Dogs of the Dow 2020: 10 dividend stocks to watch

  • By Michael Kahn,
  • Kiplinger
  • – 01/10/2020
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It's that time of year when Wall Street offers up its many forecasts for the coming 52 weeks, based on anything from earnings growth to interest rates to the possibility of a coming recession – and in 2020, the incessant noise coming from Washington.

Investors are glued to their screens waiting for these oft-faulty prognostications. That's unfortunate, because there's a better way to plan out your year: the Dogs of the Dow.

The Dogs of the Dow is a set-it-and-forget-it plan involving Dow dividend stocks (more on that in a minute). It takes decision-making out of your hands by deferring to the market itself. As long as three concepts are true – the market moves higher in the long run, stocks move into and out of favor, and Dow companies tend to be blue-chip stocks that are intelligently managed and financially stable – the Dogs will do well over time.

That third concept might be debatable when you look back on all the companies that have been booted from the Dow. Remember: General Electric (GE) and Sears (SHLD) used to be members. But for the most part, the Dow remains a blue-chip index.

Read on as we explain the Dogs of the Dow, then analyze the 10 Dow stocks this strategy says you should buy.

Data is as of Jan. 5, except yield, which is as of Jan. 1. Stocks listed by dividend yield. Yields are calculated by annualizing the most recent payout and dividing by the share price.

What is the "Dogs of the Dow'?

The Dogs of the Dow is a popular approach to picking stocks that are likely to outperform the market in the coming year. It calls for investing equal amounts each January in the 10 Dow stocks with the highest dividend yields, then holding them until the following January.

The premise: The Dow stocks with the highest yields likely did not perform well in the past year. (Remember: As prices go up, yields go down, and vice versa.) Also, because the Dow is made up of strong, blue-chip companies, mean reversion should take hold as investors realize these quality names are on sale.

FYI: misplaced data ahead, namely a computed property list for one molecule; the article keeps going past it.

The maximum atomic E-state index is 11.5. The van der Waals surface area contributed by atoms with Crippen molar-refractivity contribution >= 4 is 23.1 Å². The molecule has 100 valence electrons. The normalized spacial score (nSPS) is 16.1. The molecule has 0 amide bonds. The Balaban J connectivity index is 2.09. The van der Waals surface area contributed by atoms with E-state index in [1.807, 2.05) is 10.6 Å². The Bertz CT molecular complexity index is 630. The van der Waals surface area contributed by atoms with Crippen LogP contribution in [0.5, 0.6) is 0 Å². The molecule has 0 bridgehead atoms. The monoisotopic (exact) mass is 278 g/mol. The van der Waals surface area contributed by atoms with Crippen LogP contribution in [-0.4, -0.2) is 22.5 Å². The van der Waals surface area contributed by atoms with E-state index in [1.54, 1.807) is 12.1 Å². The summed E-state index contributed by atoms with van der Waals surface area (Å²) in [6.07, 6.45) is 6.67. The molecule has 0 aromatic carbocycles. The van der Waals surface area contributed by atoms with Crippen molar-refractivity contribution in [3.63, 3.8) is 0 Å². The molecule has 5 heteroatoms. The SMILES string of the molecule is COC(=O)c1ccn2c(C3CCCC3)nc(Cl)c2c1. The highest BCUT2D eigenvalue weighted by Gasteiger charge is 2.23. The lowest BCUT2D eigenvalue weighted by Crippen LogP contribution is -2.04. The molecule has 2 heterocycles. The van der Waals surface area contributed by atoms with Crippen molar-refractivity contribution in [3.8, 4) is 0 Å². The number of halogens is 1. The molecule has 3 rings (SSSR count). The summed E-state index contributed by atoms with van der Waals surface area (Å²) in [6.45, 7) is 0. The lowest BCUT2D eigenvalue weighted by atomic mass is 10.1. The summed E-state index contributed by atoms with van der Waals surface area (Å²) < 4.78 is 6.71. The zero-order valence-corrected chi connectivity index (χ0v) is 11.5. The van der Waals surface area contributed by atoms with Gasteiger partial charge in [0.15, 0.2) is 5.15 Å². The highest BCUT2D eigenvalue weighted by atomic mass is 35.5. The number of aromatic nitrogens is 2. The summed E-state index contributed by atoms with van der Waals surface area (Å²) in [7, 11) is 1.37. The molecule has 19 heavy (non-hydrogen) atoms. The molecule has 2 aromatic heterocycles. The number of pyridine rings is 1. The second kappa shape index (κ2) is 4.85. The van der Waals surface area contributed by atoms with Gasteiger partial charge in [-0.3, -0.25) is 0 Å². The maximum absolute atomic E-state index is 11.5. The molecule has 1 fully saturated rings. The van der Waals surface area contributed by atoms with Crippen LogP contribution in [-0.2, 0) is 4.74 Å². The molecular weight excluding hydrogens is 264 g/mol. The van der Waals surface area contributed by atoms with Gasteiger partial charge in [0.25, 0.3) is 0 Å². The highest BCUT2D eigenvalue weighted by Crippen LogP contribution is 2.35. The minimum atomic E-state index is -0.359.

The Dogs of the Dow don't win every year. In 2019, the Dogs lost to the market, but even so, they offered a respectable return of 15.6% vs. the Dow Jones Industrial Average's 22.4% (.DJI). Add in dividends, and the gap closed a bit, with the Dogs returning 19.1% to the Dow's 24.6%.

But in 2018, they lost just 1.5% on average versus a 5.6% decline for the Dow and a 6.2% drop for the S&P 500 (.SPX). That marked the Dogs' fourth consecutive year of outperformance at the time.

So if you are at all concerned with a potential stumble in a record-breaking aged bull market, then the Dogs will let you sleep at night.

Let's move on to the picks.

Coca-Cola

Coca-Cola has had to fight a protracted consumer change away from sugary soda to healthier options. While its stock had a decent year, with roughly 17% gains in 2019, it still underperformed the broader market by a wide margin.

The company pushed further into coffee, juices, water and tea in 2019, but despite popular trends, it has declined to enter the CBD-infused beverage market. Coca-Cola is, however, expected to make splashes in two growth markets early in 2020: energy drinks and flavored seltzer waters.

The more important aspect for investors is its dividend-paying power and history. Not only is Coca-Cola a Dividend Aristocrat – one of the 57 S&P 500 companies that have raised their dividends annually for at least 25 years – but it's the cream of the Aristocrat crop. KO has improved its payout for 57 consecutive years, putting it among Dividend Kings that have kept the pedal down on their dividends for at least a half-century.

Right now, KO is pricey, at more than 24 times analysts' expectations for Coca-Cola's next 12 months of profits. But investors don't seem to mind, as the stock recently broke out to fresh all-time highs and boasts a strong chart.

Cisco Systems